“Goodbye, boys, I die a true American.” So went the apocryphal last words of Bill “The Butcher” Poole as he died on March 8, 1855. He’d been fatally shot in the heart, but he’d hung on for another 11 days, presumably to think of something totally metal to say.
Born in New Jersey in 1821, William Poole had by the 1850s become known in Manhattan as a butcher, a boxer, a gang leader and a political enforcer for the local nativist political party — the Know-Nothings — to which he was attracted because of his virulent hatred of Irish-Catholic immigrants. He rose to prominence through an alliance with Capt. Isaiah Rynders, a former U.S. Marshal, riverboat gambler and knife fighter who ran his political organization, the Americus Club, from a riverside bar. After announcing that he and his Americus men planned to seize the ballot boxes in an upcoming election, Poole’s rush on the polls was stymied only by a 50-man force financed by Tammany Hall. Subsequently, he became engaged in an escalating and progressively bloodier rivalry with Tammany’s chief agent, prizefighter (and future congressman) John Morrissey. It came to a head when a fracas erupted between Poole and some of Morrissey’s men, one of whom shot an unarmed Bill Poole in the leg and, after the Butcher had collapsed to his knees, unloaded the pistol into his chest. In a hero’s funeral, Poole was carried at the head of a procession of 5,000 men down a crowd-lined Broadway. His widely publicized last words inspired New York’s theater community to write new plays quickly and to revise their current productions to include wildly popular conclusions in which the hero, draped in an American flag, would cry, “Goodbye, boys, I die a true American!”
So why would I consciously adopt this sort of sentiment as my own? I’m not particularly sympathetic to Poole’s nativism; I’m half-Catholic, of which I’m sure he’d disapprove. His ideas about political organization were groundbreaking, but only in their inventive and violent approach to subverting democracy. With all due respect to Barry Goldwater, I’m not going to tell you that proto-fascist thuggery in the defense of liberty is no vice. It’s a vice. And it’s a double-vice if you’re beating up the Irish to keep them from voting. Let’s not kid ourselves: Poole was a racist, anti-democratic criminal.
Thing is, though, here at Yale, we have a political climate maybe an inch or two to the left of center — not sure if you’ve heard. Nick Shalek’s election as alderman last year was fascinating, not because I care about aldermanic politics (I don’t), but because it provided a breakdown of Yale’s political sentiment. Rebecca Livengood, who represented the far left of Yale’s political spectrum, took 46 percent of the vote; Shalek, who had the votes of everyone to the right of that, from center-left to far right, took only 54 percent.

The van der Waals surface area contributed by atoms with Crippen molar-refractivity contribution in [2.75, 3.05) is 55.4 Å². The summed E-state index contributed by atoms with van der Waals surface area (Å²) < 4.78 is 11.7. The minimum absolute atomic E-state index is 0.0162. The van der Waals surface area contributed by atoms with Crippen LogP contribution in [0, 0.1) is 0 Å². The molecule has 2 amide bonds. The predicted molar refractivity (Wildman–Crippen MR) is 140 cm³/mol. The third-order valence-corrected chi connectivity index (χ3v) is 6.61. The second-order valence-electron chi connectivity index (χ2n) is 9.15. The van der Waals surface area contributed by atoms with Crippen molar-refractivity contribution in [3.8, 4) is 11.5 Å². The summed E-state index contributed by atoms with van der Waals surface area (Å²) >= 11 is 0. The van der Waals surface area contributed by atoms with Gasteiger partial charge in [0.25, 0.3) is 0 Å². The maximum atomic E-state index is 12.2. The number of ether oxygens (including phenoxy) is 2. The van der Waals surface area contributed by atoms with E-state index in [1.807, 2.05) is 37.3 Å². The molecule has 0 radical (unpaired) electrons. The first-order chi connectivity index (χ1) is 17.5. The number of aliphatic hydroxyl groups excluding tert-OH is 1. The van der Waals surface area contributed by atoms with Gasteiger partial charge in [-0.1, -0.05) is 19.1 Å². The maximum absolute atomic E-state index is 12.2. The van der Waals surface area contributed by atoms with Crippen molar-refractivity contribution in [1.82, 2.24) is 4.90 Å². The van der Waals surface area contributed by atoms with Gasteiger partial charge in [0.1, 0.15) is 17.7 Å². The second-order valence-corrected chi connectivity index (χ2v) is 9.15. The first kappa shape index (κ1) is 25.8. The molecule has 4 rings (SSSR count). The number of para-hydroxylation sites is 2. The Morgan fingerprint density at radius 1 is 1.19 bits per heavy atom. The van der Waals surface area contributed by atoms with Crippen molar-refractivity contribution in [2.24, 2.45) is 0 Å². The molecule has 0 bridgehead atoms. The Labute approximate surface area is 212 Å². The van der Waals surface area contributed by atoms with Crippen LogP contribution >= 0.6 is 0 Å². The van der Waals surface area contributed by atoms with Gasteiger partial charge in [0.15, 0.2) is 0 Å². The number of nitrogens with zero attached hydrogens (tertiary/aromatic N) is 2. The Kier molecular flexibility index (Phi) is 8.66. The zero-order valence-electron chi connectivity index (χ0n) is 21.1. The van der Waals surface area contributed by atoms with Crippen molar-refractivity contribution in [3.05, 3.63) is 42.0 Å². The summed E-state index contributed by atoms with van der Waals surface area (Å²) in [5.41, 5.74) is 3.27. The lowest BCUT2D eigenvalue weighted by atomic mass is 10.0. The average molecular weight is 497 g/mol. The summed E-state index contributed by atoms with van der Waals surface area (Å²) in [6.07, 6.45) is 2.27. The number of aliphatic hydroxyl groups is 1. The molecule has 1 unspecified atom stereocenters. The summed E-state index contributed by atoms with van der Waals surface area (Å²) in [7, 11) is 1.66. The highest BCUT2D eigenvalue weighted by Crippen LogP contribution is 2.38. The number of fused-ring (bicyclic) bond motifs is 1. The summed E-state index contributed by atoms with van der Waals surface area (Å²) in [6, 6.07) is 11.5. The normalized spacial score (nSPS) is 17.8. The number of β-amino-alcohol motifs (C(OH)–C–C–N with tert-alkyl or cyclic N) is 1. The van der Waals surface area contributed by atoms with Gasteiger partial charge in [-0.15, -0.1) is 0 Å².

My political views hover on the right-most end of Yale’s political discourse, and I’m not even that conservative. (F’reals, guys.) With this column, I want to sensibly articulate a center-right outlook on Yale’s and the nation’s issues. I plan on addressing a wide assortment of issues that affect us as Yalies and as Americans, from whatever I complained to my roommates about at dinner on Wednesday to whatever I complained to my roommates about at lunch on Thursday. (Just kidding, I have a plan.) (Just kidding, no plan.) And if I’m a little strident in my humor, it’s not because I don’t like the folks with whom I disagree — I just want people to be able to read columns that don’t make them feel like the two halves of their brain are fighting to the death. (My money’s on Right Half.)
And I imagine that along the way, some people’ll tag me as a racist, a xenophobe, a fascist, a Neanderthal or, I dunno, a pirate, which is why I went with my column’s title. Because if I’m going to be pinned down as a thug, I might as well enjoy it. This way, regardless of whether I win the argument, I know I’ll at least have a good closing line before I go down wrapped up in the American flag.
Sam Heller is a junior in Pierson College. This is his first regular column.